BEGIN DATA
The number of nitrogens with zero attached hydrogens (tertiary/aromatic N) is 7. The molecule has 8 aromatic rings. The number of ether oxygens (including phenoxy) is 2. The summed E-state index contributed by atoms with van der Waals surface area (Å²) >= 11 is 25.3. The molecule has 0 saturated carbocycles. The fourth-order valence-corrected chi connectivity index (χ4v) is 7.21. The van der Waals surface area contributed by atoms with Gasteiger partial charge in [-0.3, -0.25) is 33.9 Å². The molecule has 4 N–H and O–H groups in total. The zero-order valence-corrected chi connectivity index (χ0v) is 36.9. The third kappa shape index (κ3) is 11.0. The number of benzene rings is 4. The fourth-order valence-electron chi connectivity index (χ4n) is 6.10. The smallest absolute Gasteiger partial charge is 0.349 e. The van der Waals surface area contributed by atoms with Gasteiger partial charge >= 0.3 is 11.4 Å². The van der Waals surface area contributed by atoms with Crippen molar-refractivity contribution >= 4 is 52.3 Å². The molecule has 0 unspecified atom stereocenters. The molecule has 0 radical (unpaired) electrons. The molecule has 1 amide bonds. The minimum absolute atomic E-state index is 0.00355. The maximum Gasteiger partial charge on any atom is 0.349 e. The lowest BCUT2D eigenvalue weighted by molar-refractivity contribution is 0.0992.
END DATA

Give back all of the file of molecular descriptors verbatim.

The number of nitrogens with zero attached hydrogens (tertiary/aromatic N) is 7. The molecule has 8 aromatic rings. The number of ether oxygens (including phenoxy) is 2. The summed E-state index contributed by atoms with van der Waals surface area (Å²) >= 11 is 25.3. The molecule has 0 saturated carbocycles. The fourth-order valence-corrected chi connectivity index (χ4v) is 7.21. The van der Waals surface area contributed by atoms with Gasteiger partial charge in [-0.3, -0.25) is 33.9 Å². The molecule has 4 N–H and O–H groups in total. The zero-order valence-corrected chi connectivity index (χ0v) is 36.9. The third kappa shape index (κ3) is 11.0. The number of benzene rings is 4. The fourth-order valence-electron chi connectivity index (χ4n) is 6.10. The smallest absolute Gasteiger partial charge is 0.349 e. The van der Waals surface area contributed by atoms with Gasteiger partial charge >= 0.3 is 11.4 Å². The van der Waals surface area contributed by atoms with Crippen molar-refractivity contribution >= 4 is 52.3 Å². The molecule has 0 unspecified atom stereocenters. The molecule has 0 radical (unpaired) electrons. The molecule has 1 amide bonds. The minimum absolute atomic E-state index is 0.00355. The maximum Gasteiger partial charge on any atom is 0.349 e. The lowest BCUT2D eigenvalue weighted by molar-refractivity contribution is 0.0992.